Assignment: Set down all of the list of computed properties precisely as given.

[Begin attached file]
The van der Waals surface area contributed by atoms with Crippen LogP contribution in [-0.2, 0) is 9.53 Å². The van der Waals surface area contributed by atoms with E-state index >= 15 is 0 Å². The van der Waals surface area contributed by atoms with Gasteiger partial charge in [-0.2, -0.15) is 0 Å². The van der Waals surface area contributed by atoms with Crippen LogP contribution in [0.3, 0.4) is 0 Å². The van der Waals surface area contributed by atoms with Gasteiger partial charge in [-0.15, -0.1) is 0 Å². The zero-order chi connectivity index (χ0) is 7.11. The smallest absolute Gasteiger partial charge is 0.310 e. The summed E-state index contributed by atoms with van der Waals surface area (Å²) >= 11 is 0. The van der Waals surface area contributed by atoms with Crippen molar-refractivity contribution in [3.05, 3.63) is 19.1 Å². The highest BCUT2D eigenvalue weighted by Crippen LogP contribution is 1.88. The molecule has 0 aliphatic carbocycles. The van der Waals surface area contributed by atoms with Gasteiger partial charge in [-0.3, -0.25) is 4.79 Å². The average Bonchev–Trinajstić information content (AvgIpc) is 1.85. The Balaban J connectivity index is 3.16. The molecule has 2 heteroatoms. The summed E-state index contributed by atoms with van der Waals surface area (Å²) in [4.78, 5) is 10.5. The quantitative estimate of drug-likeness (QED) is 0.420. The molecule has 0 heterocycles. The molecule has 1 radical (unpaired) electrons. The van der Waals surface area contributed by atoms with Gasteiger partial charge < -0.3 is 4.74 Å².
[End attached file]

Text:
The van der Waals surface area contributed by atoms with Crippen LogP contribution in [-0.2, 0) is 9.53 Å². The van der Waals surface area contributed by atoms with E-state index >= 15 is 0 Å². The van der Waals surface area contributed by atoms with Gasteiger partial charge in [-0.2, -0.15) is 0 Å². The van der Waals surface area contributed by atoms with Crippen LogP contribution in [0.3, 0.4) is 0 Å². The van der Waals surface area contributed by atoms with Gasteiger partial charge in [-0.15, -0.1) is 0 Å². The zero-order chi connectivity index (χ0) is 7.11. The smallest absolute Gasteiger partial charge is 0.310 e. The summed E-state index contributed by atoms with van der Waals surface area (Å²) >= 11 is 0. The van der Waals surface area contributed by atoms with Crippen molar-refractivity contribution in [3.05, 3.63) is 19.1 Å². The highest BCUT2D eigenvalue weighted by Crippen LogP contribution is 1.88. The molecule has 0 aliphatic carbocycles. The van der Waals surface area contributed by atoms with Gasteiger partial charge in [-0.3, -0.25) is 4.79 Å². The average Bonchev–Trinajstić information content (AvgIpc) is 1.85. The Balaban J connectivity index is 3.16. The molecule has 2 heteroatoms. The summed E-state index contributed by atoms with van der Waals surface area (Å²) in [4.78, 5) is 10.5. The quantitative estimate of drug-likeness (QED) is 0.420. The molecule has 0 heterocycles. The molecule has 1 radical (unpaired) electrons. The van der Waals surface area contributed by atoms with Gasteiger partial charge < -0.3 is 4.74 Å².